Even though my birthday is around the Jewish New Year and I like the feeling of January 1 as a definitive calendar page turn, I like Tu B’Shvat because I chose this new year and by the circumstance of my name, it chose me.


I don’t know if the tree in my aunt’s garden is still the rejuvenated one or if it was replaced.  But it actually doesn’t matter.  There is an almond tree in that corner of the garden.  Whether it is the one I planted with my own hands, the one that rejuvenated itself from its own roots, or a new tree altogether, the end result is that every version of that almond tree belongs in that place.

The snow that wasn’t, the freeze that was, and the trees


Snow in Jerusalem! Or not. 

This week Israel had a huge storm and it was very cold.  Everyone was hoping for snow and the forecast was for 5 to 6 inches of snow sticking in Jerusalem.  Israelis tend to get very excited about the idea of snow in Jerusalem.  It’s rare and even the most hard-boiled, cynical sort might smile a little at the thought of white stuff all over the city.


The snowstorm that wasn’t

Then it rained.  A lot.  The forecast changed to maybe 2 to 3 inches.  And then the storm passed.  Altogether the “snow storm” part of the storm was about 30 minutes one evening.  And nothing stuck to the ground.  (Other parts of Israel that are at higher elevations did get a bit of snow.)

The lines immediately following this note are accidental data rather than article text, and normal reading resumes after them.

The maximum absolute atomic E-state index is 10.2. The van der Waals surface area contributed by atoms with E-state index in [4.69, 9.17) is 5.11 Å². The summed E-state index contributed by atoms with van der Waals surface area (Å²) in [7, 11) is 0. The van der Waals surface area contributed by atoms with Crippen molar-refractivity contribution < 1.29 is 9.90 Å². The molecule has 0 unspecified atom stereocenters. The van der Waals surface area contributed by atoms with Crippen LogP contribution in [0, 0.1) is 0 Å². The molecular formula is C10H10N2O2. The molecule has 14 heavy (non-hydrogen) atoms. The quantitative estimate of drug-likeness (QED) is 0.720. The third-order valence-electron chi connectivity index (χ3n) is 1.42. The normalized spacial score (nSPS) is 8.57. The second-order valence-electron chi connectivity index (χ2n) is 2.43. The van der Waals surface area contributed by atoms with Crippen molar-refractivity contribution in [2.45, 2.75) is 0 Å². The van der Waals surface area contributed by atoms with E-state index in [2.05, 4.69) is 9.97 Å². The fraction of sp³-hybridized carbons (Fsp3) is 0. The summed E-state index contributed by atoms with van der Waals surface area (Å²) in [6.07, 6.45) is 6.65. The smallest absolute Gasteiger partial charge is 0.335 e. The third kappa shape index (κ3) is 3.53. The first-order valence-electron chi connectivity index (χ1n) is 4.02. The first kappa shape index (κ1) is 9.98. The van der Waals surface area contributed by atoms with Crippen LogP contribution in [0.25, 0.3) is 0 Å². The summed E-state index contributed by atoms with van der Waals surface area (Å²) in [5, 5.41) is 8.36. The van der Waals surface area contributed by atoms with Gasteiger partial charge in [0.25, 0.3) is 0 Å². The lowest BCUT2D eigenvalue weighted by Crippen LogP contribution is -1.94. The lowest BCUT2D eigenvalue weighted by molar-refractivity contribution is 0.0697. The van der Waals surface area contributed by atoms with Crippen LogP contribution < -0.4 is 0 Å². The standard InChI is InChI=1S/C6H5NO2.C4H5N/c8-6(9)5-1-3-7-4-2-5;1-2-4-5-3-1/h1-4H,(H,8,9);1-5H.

The day after the storm was supposed to be clear and sunny.  So all’s well that ends well, right?  Not so fast.

A word about Israeli plumbing

A lot of people have solar heaters for their water tanks so their boilers are on the roof.  For some reason (I don’t really know the whole history), water pipes are on the outside of buildings going up and down from the water tanks on the roof.  There is a chance of freezing, but it rarely gets cold enough in Jerusalem for that to happen. Until it does.

My water heater is not a solar heater with pipes leading up and down from it.  My pipes have not frozen in snow storms or in cold snaps.  Until they did.  It was a very cold morning after the storm passed and I turned on my shower to find nothing coming out of the tap.  I turned on the hot water and I had plenty of boiling hot water – too hot to bathe in.  What?!?!